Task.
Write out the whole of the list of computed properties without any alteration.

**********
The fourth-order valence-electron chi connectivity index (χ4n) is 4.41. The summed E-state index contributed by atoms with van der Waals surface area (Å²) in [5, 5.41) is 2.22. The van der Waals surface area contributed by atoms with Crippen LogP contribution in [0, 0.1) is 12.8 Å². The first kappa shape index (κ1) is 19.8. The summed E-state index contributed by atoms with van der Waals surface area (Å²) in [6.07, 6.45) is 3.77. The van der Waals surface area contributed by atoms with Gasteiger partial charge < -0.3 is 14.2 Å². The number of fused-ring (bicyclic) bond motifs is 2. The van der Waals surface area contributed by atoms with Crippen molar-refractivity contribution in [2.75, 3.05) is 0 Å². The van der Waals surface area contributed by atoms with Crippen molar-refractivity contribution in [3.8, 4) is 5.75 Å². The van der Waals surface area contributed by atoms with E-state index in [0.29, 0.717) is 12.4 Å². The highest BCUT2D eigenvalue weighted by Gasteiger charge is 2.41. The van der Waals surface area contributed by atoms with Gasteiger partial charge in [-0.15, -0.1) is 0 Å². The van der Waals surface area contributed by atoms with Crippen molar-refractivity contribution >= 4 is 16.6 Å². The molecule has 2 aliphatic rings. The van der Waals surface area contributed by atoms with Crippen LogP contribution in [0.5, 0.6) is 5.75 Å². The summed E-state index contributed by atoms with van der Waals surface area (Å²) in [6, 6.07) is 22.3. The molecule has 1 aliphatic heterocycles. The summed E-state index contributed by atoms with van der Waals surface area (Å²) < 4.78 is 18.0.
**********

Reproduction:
The fourth-order valence-electron chi connectivity index (χ4n) is 4.41. The summed E-state index contributed by atoms with van der Waals surface area (Å²) in [5, 5.41) is 2.22. The van der Waals surface area contributed by atoms with Crippen LogP contribution in [0, 0.1) is 12.8 Å². The first kappa shape index (κ1) is 19.8. The summed E-state index contributed by atoms with van der Waals surface area (Å²) in [6.07, 6.45) is 3.77. The van der Waals surface area contributed by atoms with Gasteiger partial charge < -0.3 is 14.2 Å². The number of fused-ring (bicyclic) bond motifs is 2. The van der Waals surface area contributed by atoms with Crippen molar-refractivity contribution in [2.75, 3.05) is 0 Å². The van der Waals surface area contributed by atoms with Crippen molar-refractivity contribution in [3.8, 4) is 5.75 Å². The van der Waals surface area contributed by atoms with E-state index in [0.29, 0.717) is 12.4 Å². The highest BCUT2D eigenvalue weighted by Gasteiger charge is 2.41. The van der Waals surface area contributed by atoms with Gasteiger partial charge in [-0.15, -0.1) is 0 Å². The van der Waals surface area contributed by atoms with Crippen molar-refractivity contribution >= 4 is 16.6 Å². The molecule has 2 aliphatic rings. The van der Waals surface area contributed by atoms with Crippen LogP contribution in [0.5, 0.6) is 5.75 Å². The summed E-state index contributed by atoms with van der Waals surface area (Å²) in [6, 6.07) is 22.3. The molecule has 1 aliphatic heterocycles. The summed E-state index contributed by atoms with van der Waals surface area (Å²) < 4.78 is 18.0.